The progress of any rehabilitation is also important in stroke claims. We need to get an accurate assessment of the extent to which you will make a recovery and how long that might take. If your claim is settled too quickly and it becomes clear that you will need a lot more intervention and help than initially thought, we cannot re-open a settled claim and ask for more money.

How co-operative the other side chooses to be can also affect the time it takes to settle. Sometimes, they will accept our evidence and our valuation or they may dispute it. We will then enter into negotiations in order to reach a settlement. The negotiation stage can take time. We will always aim to settle your case without delay, but our aim is to achieve the best possible outcome for you, however long that takes.

If I have a case about a stroke

Establishing whether you have a case for making a stroke claim involves exactly the same investigation as any other claim for clinical negligence. Access Legal’s expert lawyers need to show that there was a breach of the duty of care owed to you by the responsible healthcare staff in failing to provide the appropriate care to you.

The onus will be on you with the support of an experienced lawyer at Access Legal to prove that 'on the balance of probability' (i.e. greater than 50% likelihood) those failures were responsible for the injuries and actual physical harm you suffered.

Deciding if you have a case will also depend on the nature and severity of your injury, to what extent you recover and what the long term effect on your health and well-being may be. These are complex, lengthy and demanding cases in which the major concern will be rehabilitation and continuing medical care to aid your recovery and provide whatever support you and your family may need.

There are time limits within which you can claim so whatever your circumstances you should contact Access Legal as soon as is practicable. We can then give you free initial advice about whether a claim is possible and establish what additional treatments you may require to help you deal with the future, whatever your prognosis.

More about stroke claims

Because a stroke often strikes suddenly and unexpectedly, it can be a frightening experience for the person suffering it and their family. The main symptoms of stroke have been well publicised, using the mnemonic FAST: Face-Arms-Speech-Time.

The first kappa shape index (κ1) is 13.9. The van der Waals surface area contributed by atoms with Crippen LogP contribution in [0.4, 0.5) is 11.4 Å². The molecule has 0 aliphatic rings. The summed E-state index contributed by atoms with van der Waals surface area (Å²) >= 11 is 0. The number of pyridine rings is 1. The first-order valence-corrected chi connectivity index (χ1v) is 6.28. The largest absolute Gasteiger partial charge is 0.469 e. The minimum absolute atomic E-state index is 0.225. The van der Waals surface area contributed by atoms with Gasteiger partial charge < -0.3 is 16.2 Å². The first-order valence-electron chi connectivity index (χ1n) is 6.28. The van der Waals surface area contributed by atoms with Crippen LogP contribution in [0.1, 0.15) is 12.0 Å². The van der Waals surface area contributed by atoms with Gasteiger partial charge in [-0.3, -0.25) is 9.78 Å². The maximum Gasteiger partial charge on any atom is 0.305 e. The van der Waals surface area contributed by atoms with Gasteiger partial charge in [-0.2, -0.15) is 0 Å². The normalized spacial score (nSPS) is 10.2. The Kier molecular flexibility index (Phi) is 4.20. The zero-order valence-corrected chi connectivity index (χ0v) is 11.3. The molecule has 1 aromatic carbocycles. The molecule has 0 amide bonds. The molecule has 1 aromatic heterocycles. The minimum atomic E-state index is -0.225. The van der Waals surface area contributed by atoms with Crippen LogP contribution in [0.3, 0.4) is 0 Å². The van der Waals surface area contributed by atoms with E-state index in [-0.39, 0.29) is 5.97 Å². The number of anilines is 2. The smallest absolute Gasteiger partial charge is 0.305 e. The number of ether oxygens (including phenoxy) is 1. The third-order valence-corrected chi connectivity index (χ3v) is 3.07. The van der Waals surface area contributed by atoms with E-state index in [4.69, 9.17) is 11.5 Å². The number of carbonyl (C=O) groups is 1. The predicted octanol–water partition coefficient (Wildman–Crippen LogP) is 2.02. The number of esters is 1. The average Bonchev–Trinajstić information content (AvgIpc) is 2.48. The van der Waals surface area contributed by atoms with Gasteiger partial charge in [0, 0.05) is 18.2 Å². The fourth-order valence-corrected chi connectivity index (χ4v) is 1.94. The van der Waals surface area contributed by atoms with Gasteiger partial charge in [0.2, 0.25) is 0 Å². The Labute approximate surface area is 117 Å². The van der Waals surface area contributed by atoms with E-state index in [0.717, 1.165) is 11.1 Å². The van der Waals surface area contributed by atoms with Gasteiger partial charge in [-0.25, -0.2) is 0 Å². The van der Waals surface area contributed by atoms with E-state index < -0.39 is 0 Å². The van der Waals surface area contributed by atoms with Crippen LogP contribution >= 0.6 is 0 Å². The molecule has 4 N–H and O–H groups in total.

The victim’s face may drop on one side, they may be unable to lift one or both arms, their speech may be slurred or garbled and if they show any of these symptoms, an ambulance should be called immediately. Treatment depends on the type of stroke suffered and which part of the brain was affected. 

For those suffering from an ischaemic stroke, clot-busting medications  may be used. It is vital that the doctor correctly diagnoses the type of stroke suffered since using this drug would be dangerous for patients suffering a hemorrhagic stroke.

The diagnosis of a stroke may be delayed or missed altogether because the symptoms could be attributed to other conditions such as a migraine or a simple headache. Any delay in diagnosis or failure to conduct an MRI scan would contravene National Institute for Health and Care Excellence (NICE) guidelines and would be considered negligent.
Following the initial treatment, the process of rehabilitation begins. Getting the appropriate care in place and arranging rehabilitation to allow a stroke victim to regain some of their previous capabilities is an extremely important part of any stroke claim

Our Experts

'You need to have a legal team who are caring, who you absolutely trust and who will tell you the truth. Certainly from our point of view Denise Stephens from Access Legal has been absolutely amazing.'

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Access Legal is the private client arm of Shoosmiths, a national law firm with offices throughout the UK. Our best in class lawyers work with individuals and their families to achieve the best result & solve their practical problems.